There are a number of steps parents can take to make the holidays peaceful for their child with autism. This time of year can be tiring and overstimulating sometimes even for neurotypical children, but autistic children and their parents have some extra obstacles to overcome. Below are a few tips for getting through the holidays.
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Autistic children thrive on routine, and the holidays disrupt routines. Parents should try to avoid putting their children in stressful situations such as airport travel and should make sure they generally keep the same bedtimes and times for getting up. Children should not be expected to give up their bedrooms in order to host out-of-town guests. On the other hand, parents should keep in mind that over time, autistic children may also adjust to the yearly ritual of the holiday and want certain traditions each year.
Make Social Preparations
Friends and family members may need to be prepared in advance that an autistic child may not want to interact with them in the same way a neurotypical child might. The Organization for Autism Research suggests writing scripts for children and role-playing to help them practice for various situations they will encounter during the holidays. Receiving some types of gifts can also create challenges for some autistic children. Parents may want to warn others against gifts that are noisy, have flashing light or are overstimulating in some other way.
Deal With Stimuli
There are other ways children might be overstimulated during the holidays as well. If they will be visiting friends and relatives during the holidays, parents might want to arrange a quiet room ahead of time for the child. Noise-canceling headphones can help in some holiday environments along with sunglasses to cut down on sensory overload. Parents may want to bring food with them that does not create sensory issues for their child. They should also choose holiday clothing for the children that do not cause sensory distress. Making the holiday peaceful for children with autism means thinking about how to make all aspects of the child’s environment more peaceful.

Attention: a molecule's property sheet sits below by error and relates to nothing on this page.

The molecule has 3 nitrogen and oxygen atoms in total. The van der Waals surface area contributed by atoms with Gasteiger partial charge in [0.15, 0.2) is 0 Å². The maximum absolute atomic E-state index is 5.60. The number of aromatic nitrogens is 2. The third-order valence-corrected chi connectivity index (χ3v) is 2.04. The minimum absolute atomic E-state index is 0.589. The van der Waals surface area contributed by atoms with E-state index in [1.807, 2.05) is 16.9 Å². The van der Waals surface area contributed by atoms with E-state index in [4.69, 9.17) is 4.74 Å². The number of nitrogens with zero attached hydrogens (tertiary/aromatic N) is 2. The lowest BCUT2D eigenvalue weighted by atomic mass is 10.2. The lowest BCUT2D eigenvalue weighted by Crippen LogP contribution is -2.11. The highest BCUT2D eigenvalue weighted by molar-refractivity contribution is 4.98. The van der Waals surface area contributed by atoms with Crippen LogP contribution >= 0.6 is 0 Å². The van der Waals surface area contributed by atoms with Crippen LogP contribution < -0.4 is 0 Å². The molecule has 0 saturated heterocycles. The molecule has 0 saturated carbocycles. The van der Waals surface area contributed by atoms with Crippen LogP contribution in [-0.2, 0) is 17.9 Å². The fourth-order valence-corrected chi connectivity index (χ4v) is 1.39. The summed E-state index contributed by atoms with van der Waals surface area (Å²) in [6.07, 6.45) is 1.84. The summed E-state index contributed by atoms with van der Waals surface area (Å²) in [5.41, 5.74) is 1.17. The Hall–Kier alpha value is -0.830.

Scale Down Demands
Parents and their children will probably enjoy the holiday more if they attend events that do not have rigid expectations in place for how children should behave. As an article in the Daily Beast suggests, church services where the child’s questions or other behaviors will be frowned on may not be the best match. Parents who do want to attend church services can choose seats that are some distance away from where most of the activity will take place. Children should not be expected to sit quietly at tables throughout entire meals if they do not want to. Overall, parents and children should spend their time with people who will not judge them.
The holidays seasons shakes people out of their ordinary routines and can be noisy and chaotic. While this is fun for a lot of people, it can be overwhelming for others, and children with autism have particular challenges. However, by adapting holiday traditions to take their child’s needs into account, parents can make the holidays peaceful for their child with autism.